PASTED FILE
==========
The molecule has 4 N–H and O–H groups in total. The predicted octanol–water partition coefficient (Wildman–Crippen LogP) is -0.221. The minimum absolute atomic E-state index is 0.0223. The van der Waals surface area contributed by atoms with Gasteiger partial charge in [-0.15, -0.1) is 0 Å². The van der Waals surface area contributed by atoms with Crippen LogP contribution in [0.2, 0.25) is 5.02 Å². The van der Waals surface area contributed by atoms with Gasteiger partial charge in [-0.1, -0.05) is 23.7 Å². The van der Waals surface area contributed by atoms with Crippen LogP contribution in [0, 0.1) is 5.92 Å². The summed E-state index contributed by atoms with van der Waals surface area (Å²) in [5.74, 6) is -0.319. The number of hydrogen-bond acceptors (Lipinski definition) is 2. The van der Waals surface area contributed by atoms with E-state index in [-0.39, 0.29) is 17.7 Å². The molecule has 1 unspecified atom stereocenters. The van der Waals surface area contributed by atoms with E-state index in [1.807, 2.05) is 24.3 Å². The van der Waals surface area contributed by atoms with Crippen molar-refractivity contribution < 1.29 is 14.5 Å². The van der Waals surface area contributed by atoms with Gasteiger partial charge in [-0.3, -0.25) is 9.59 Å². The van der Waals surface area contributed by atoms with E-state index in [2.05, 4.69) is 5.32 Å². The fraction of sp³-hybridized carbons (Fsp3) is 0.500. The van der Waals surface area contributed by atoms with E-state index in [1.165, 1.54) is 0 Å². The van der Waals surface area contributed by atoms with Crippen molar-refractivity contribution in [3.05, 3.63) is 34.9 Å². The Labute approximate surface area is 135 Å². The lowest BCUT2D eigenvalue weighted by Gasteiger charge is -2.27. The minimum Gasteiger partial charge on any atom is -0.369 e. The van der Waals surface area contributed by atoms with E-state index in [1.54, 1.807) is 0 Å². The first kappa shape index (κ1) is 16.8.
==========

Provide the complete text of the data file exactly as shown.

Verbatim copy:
The molecule has 4 N–H and O–H groups in total. The predicted octanol–water partition coefficient (Wildman–Crippen LogP) is -0.221. The minimum absolute atomic E-state index is 0.0223. The van der Waals surface area contributed by atoms with Gasteiger partial charge in [-0.15, -0.1) is 0 Å². The van der Waals surface area contributed by atoms with Crippen LogP contribution in [0.2, 0.25) is 5.02 Å². The van der Waals surface area contributed by atoms with Gasteiger partial charge in [-0.1, -0.05) is 23.7 Å². The van der Waals surface area contributed by atoms with Crippen LogP contribution in [0, 0.1) is 5.92 Å². The summed E-state index contributed by atoms with van der Waals surface area (Å²) in [5.74, 6) is -0.319. The number of hydrogen-bond acceptors (Lipinski definition) is 2. The van der Waals surface area contributed by atoms with E-state index in [-0.39, 0.29) is 17.7 Å². The molecule has 1 unspecified atom stereocenters. The van der Waals surface area contributed by atoms with E-state index in [1.807, 2.05) is 24.3 Å². The van der Waals surface area contributed by atoms with Crippen molar-refractivity contribution < 1.29 is 14.5 Å². The van der Waals surface area contributed by atoms with Gasteiger partial charge in [-0.3, -0.25) is 9.59 Å². The van der Waals surface area contributed by atoms with E-state index in [2.05, 4.69) is 5.32 Å². The fraction of sp³-hybridized carbons (Fsp3) is 0.500. The van der Waals surface area contributed by atoms with E-state index in [1.165, 1.54) is 0 Å². The van der Waals surface area contributed by atoms with Crippen molar-refractivity contribution in [3.05, 3.63) is 34.9 Å². The Labute approximate surface area is 135 Å². The lowest BCUT2D eigenvalue weighted by Gasteiger charge is -2.27. The minimum Gasteiger partial charge on any atom is -0.369 e. The van der Waals surface area contributed by atoms with E-state index in [1.54, 1.807) is 0 Å². The first kappa shape index (κ1) is 16.8.